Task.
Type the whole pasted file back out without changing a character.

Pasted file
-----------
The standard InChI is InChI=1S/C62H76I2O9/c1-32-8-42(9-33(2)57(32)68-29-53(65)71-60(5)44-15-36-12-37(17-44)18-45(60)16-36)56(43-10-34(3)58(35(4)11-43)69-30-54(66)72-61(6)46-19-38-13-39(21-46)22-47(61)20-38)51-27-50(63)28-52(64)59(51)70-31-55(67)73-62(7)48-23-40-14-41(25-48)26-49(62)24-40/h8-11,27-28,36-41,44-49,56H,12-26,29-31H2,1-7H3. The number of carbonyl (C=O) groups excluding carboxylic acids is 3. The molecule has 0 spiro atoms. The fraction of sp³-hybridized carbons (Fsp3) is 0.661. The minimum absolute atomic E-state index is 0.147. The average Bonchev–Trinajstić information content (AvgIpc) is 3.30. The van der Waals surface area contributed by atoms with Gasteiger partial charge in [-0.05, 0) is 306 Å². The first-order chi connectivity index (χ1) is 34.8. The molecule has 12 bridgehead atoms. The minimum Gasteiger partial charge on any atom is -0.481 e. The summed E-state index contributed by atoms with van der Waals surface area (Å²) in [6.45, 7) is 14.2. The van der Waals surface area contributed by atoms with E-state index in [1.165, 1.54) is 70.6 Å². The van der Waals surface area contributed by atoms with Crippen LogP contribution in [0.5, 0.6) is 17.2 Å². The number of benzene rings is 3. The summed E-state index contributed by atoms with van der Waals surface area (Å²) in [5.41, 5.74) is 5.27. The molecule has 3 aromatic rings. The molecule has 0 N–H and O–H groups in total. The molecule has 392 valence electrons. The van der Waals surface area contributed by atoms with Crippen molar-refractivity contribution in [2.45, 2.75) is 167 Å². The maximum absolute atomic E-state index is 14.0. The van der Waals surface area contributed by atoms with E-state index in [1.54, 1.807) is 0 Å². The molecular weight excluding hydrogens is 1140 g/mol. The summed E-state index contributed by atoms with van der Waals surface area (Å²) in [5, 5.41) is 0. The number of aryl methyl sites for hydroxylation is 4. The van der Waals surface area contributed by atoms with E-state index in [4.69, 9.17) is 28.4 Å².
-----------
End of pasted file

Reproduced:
The standard InChI is InChI=1S/C62H76I2O9/c1-32-8-42(9-33(2)57(32)68-29-53(65)71-60(5)44-15-36-12-37(17-44)18-45(60)16-36)56(43-10-34(3)58(35(4)11-43)69-30-54(66)72-61(6)46-19-38-13-39(21-46)22-47(61)20-38)51-27-50(63)28-52(64)59(51)70-31-55(67)73-62(7)48-23-40-14-41(25-48)26-49(62)24-40/h8-11,27-28,36-41,44-49,56H,12-26,29-31H2,1-7H3. The number of carbonyl (C=O) groups excluding carboxylic acids is 3. The molecule has 0 spiro atoms. The fraction of sp³-hybridized carbons (Fsp3) is 0.661. The minimum absolute atomic E-state index is 0.147. The average Bonchev–Trinajstić information content (AvgIpc) is 3.30. The van der Waals surface area contributed by atoms with Gasteiger partial charge in [-0.05, 0) is 306 Å². The first-order chi connectivity index (χ1) is 34.8. The molecule has 12 bridgehead atoms. The minimum Gasteiger partial charge on any atom is -0.481 e. The summed E-state index contributed by atoms with van der Waals surface area (Å²) in [6.45, 7) is 14.2. The van der Waals surface area contributed by atoms with E-state index in [1.165, 1.54) is 70.6 Å². The van der Waals surface area contributed by atoms with Crippen LogP contribution in [0.5, 0.6) is 17.2 Å². The number of benzene rings is 3. The summed E-state index contributed by atoms with van der Waals surface area (Å²) in [5.41, 5.74) is 5.27. The molecule has 3 aromatic rings. The molecule has 0 N–H and O–H groups in total. The molecule has 392 valence electrons. The van der Waals surface area contributed by atoms with Crippen molar-refractivity contribution in [2.45, 2.75) is 167 Å². The maximum absolute atomic E-state index is 14.0. The van der Waals surface area contributed by atoms with E-state index in [1.54, 1.807) is 0 Å². The molecular weight excluding hydrogens is 1140 g/mol. The summed E-state index contributed by atoms with van der Waals surface area (Å²) in [5, 5.41) is 0. The number of aryl methyl sites for hydroxylation is 4. The van der Waals surface area contributed by atoms with E-state index in [4.69, 9.17) is 28.4 Å².